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Small-scale dynamics of settling, bidisperse particles in turbulence

Published online by Cambridge University Press:  02 February 2018

Rohit Dhariwal
Affiliation:
Department of Civil and Environmental Engineering, Duke University, Durham, NC 27708, USA
Andrew D. Bragg
Affiliation:
Department of Civil and Environmental Engineering, Duke University, Durham, NC 27708, USA
Corresponding
E-mail address:

Abstract

Mixing and collisions of inertial particles at the small scales of turbulence can be investigated by considering how pairs of particles move relative to each other. In real problems the two particles will have different sizes, i.e. they are bidisperse, and the effect of gravity on their motion is often important. However, how turbulence and gravity compete to control the motion of bidisperse inertial particles is poorly understood. Motivated by this, we use direct numerical simulations (DNS) to investigate the dynamics of settling, bidisperse particles in isotropic turbulence. In agreement with previous studies, we find that without gravity (i.e. $Fr=\infty$ , where $Fr$ is the Froude number), bidispersity leads to an enhancement of the relative velocities, and a suppression of their spatial clustering. For $Fr<1$ , the relative velocities in the direction of gravity are enhanced by the differential settling velocities of the bidisperse particles, as expected. However, we also find that gravity can strongly enhance the relative velocities in the ‘horizontal’ directions (i.e. in the plane normal to gravity). This non-trivial behaviour occurs because fast settling particles experience rapid fluctuations in the fluid velocity field along their trajectory, leading to enhanced particle accelerations and relative velocities. Indeed, the results show that even when $Fr\ll 1$ , turbulence can still play an important role, not only on the horizontal motion, but also on the vertical motion of the particles. This is related to the fact that $Fr$ only characterizes the importance of gravity compared with some typical acceleration of the fluid, yet accelerations in turbulence are highly intermittent. As a consequence, there is a significant probability for particles to be in regions of the flow where the Froude number based on the local, instantaneous fluid acceleration is ${>}1$ , even though the typically defined Froude number is $\ll 1$ . This could imply, for example, that extreme events in the mixing of settling, bidisperse particles are only weakly affected by gravity even when $Fr\ll 1$ . We also find that gravity drastically reduces the clustering of bidisperse particles. These results are strikingly different to the monodisperse case, for which recent results have shown that when $Fr<1$ , gravity strongly suppresses the relative velocities in all directions, and can enhance clustering. Finally, we consider the implications of these results for the collision rates of settling, bidisperse particles in turbulence. We find that for $Fr=0.052$ , the collision kernel is almost perfectly predicted by the collision kernel for bidisperse particles settling in quiescent flow, such that the effect of turbulence may be ignored. However, for $Fr=0.3$ , turbulence plays an important role, and the collisions are only dominated by gravitational settling when the difference in the particle Stokes numbers is ${\geqslant}O(1)$ .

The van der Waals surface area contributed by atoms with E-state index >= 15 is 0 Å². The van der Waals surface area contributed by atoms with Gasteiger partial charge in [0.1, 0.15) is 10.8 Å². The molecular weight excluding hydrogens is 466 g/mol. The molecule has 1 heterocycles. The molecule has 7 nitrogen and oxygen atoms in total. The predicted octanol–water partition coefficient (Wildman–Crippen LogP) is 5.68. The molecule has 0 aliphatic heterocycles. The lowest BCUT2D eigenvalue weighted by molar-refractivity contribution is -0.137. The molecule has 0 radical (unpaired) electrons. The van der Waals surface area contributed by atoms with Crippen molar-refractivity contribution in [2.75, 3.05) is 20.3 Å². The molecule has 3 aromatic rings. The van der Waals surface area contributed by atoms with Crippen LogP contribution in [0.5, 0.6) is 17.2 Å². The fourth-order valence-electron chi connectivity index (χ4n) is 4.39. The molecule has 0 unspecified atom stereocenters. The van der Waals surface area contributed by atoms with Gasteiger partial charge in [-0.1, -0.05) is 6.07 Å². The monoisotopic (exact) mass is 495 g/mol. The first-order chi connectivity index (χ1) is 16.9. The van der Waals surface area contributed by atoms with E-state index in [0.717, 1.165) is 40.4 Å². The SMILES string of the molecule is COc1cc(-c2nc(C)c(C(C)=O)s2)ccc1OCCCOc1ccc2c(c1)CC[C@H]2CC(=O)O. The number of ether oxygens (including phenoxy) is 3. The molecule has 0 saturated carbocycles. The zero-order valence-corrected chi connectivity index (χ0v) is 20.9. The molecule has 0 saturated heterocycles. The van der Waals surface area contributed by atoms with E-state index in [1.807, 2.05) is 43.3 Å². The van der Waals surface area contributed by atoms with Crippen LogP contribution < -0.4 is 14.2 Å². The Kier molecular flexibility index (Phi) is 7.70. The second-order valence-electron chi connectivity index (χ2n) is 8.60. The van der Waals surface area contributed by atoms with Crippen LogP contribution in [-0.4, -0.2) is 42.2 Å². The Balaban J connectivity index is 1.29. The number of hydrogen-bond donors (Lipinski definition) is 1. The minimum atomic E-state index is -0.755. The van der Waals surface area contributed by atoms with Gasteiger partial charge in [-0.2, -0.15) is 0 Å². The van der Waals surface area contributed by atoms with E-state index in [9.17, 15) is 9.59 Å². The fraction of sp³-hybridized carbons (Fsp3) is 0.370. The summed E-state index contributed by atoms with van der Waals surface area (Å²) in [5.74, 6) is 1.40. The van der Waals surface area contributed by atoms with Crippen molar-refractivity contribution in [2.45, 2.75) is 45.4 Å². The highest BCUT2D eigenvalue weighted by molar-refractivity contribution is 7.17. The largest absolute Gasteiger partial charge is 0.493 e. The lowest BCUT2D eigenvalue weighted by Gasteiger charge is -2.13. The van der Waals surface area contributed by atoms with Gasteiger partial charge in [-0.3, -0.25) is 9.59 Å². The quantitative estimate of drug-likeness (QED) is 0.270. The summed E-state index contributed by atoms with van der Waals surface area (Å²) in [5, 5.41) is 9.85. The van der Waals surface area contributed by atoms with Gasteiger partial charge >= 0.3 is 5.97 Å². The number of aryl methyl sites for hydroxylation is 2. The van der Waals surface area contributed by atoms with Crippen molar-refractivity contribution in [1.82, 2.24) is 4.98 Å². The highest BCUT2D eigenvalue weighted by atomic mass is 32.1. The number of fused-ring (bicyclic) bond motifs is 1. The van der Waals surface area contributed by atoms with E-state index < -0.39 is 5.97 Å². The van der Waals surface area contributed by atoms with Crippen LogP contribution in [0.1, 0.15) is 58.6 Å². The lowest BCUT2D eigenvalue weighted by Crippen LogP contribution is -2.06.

Type
JFM Papers
Copyright
© 2018 Cambridge University Press 

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